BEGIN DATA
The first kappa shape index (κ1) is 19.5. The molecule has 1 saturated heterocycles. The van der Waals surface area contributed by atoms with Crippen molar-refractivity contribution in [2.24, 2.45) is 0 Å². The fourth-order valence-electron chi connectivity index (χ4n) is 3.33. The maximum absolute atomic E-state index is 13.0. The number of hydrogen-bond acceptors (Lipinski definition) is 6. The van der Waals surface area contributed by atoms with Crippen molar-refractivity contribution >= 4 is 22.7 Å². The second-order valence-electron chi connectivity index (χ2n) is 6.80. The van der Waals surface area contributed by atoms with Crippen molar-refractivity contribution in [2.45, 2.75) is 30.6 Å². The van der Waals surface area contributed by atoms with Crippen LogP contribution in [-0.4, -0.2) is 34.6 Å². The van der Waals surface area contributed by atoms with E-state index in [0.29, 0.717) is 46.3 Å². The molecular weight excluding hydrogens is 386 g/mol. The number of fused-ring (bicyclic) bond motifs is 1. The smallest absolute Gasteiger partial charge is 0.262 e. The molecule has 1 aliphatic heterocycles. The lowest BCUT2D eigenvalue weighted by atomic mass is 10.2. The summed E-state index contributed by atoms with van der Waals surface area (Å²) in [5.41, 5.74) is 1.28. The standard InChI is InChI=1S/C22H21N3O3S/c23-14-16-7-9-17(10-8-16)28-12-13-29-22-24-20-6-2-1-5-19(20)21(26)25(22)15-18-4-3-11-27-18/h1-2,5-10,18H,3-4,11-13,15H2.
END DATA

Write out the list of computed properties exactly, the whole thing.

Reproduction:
The first kappa shape index (κ1) is 19.5. The molecule has 1 saturated heterocycles. The van der Waals surface area contributed by atoms with Crippen molar-refractivity contribution in [2.24, 2.45) is 0 Å². The fourth-order valence-electron chi connectivity index (χ4n) is 3.33. The maximum absolute atomic E-state index is 13.0. The number of hydrogen-bond acceptors (Lipinski definition) is 6. The van der Waals surface area contributed by atoms with Crippen molar-refractivity contribution >= 4 is 22.7 Å². The second-order valence-electron chi connectivity index (χ2n) is 6.80. The van der Waals surface area contributed by atoms with Crippen molar-refractivity contribution in [2.45, 2.75) is 30.6 Å². The van der Waals surface area contributed by atoms with Crippen LogP contribution in [-0.4, -0.2) is 34.6 Å². The van der Waals surface area contributed by atoms with E-state index in [0.29, 0.717) is 46.3 Å². The molecular weight excluding hydrogens is 386 g/mol. The number of fused-ring (bicyclic) bond motifs is 1. The smallest absolute Gasteiger partial charge is 0.262 e. The molecule has 1 aliphatic heterocycles. The lowest BCUT2D eigenvalue weighted by atomic mass is 10.2. The summed E-state index contributed by atoms with van der Waals surface area (Å²) in [5.41, 5.74) is 1.28. The standard InChI is InChI=1S/C22H21N3O3S/c23-14-16-7-9-17(10-8-16)28-12-13-29-22-24-20-6-2-1-5-19(20)21(26)25(22)15-18-4-3-11-27-18/h1-2,5-10,18H,3-4,11-13,15H2.